If you choose not to use emitter resistors on the outputs, I suggest using base resistors on the outputs to avoid the drivers blowing up.

Some Carver amplifiers used emitter resistors as low as 0R05 (50 mill-ohms) !!!
 
Back in the 1970's I modified a Dynaco ST120 by supplying more available current from the power supply(s), doubling the number of output transistors, using a wakefield water cooled heatsink, removed the 5.1 V zener, and removed the emmitter resisters as I speculated that these would have a compression effect on signal.
The amp put out 120 watts per channel @ 4 ohms (vs ~40 watts stock) @ < 0.1% THD 20 ~ 20 Khz.
I don't recall how this affected crossover distortion.
 

smithomo

Member
2011-08-24 10:03 am
My 12 year old designed amp was also no ballast resistor, it was still stable working fine nowadays.
I was currently designing/testing my new amplifier, below is my prototype one which also no ballast resistors.
[IMGDEAD]http://faphost.in/o2m54g[/IMGDEAD]

Dual darington power transistors are used for compensation circuit.
The THD measured by PC oscilloscope is 0.05% @17Vrms 1khz no load.
Circuit topology is about current feedback(feedback only from VAS) then no feedback in current buffer and output stage.

[IMGDEAD]http://faphost.in/jwgtbh[/IMGDEAD]

Unfortunately I have no more accurate analyzer to compare the result between have or no of this resistor.

I still believe that no resister should better in the real world, but I still seen the most hiend amplifier still have this resistors.

Need more opinion from you.. :)
 
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A BJT, unless it has internal ballast resistors, will have an effective emitter resistance which varies with current. There may be some limit caused by device bulk resistance but this is likely to vary between samples and it will be small. To a first approximation you have to provide the same resistance at quiescent current. The lower the emitter resistor, the higher the quiescent current. You could end up in Class A, where an external resistor is really there for overload protection only.

I agree. One way to look at it is the emitter resistor reduces the % difference of the variance in Gm as the output stage conducts large and small currents. On the flip side, it also reduces current gain by providing some negative feedback in the form of emitter degeneration. Trading current gain magnitude for more linear gain, reducing the % difference of variance in Gm....they are related.;) You trade low output Z for more linear transconductance. Now if you wanted to lower output Z there are other ways such as HEC but that topic has been thoroughly discussed.:lickface: As the signal passes through crossover, the slope of the distortion components created by the varying output Z in this region is very steep indicating high order frequencies and may be out of range for the global fb loop to compensate for. Besides, who wants to pass all that HF distortion crap through every stage of their amp?:whazzat: Best to comprimise. DF96 posted earlier a way to figure the best comprimise emitter resistor values. Or you can go crazy with local loops and such, complicating things.:D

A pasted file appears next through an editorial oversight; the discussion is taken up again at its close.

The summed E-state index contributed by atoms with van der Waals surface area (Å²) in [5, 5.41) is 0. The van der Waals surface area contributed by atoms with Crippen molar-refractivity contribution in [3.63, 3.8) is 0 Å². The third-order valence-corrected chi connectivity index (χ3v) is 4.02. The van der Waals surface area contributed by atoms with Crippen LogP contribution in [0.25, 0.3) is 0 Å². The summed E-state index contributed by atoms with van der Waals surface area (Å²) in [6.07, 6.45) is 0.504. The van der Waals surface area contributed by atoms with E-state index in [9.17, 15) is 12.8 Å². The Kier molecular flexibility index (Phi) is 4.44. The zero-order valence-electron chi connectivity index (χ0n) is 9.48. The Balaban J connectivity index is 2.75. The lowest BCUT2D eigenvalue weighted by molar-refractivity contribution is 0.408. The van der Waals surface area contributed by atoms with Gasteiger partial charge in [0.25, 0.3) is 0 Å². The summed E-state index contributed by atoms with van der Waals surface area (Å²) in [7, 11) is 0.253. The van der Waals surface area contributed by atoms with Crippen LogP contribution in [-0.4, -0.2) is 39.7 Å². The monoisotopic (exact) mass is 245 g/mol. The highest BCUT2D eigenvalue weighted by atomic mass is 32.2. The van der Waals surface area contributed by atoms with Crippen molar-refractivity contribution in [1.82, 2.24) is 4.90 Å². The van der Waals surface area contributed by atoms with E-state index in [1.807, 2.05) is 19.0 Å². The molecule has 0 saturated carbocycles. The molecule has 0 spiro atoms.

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Hi smithomo
Thats nice work and if it works it works, but Bob Pease (dec) I think has more wires, which just indicates such connection method to trial a circuit is quite valid.:)

Cheers / chris
 

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smithomo

Member
2011-08-24 10:03 am
Hi smithomo
Thats nice work and if it works it works, but Bob Pease (dec) I think has more wires, which just indicates such connection method to trial a circuit is quite valid.:)

Cheers / chris

Hi Chris Daly,
It is for trial as you said, I just to know how it work in practical. Currently it is not a fully load testing, my test power supply is not enough powerful.

What I may do next is to design the pcb with have blank space for Re then let see how it sounding to my ear.

However some more thing have to do as trial as well such regulation power supply for VAS. :sax: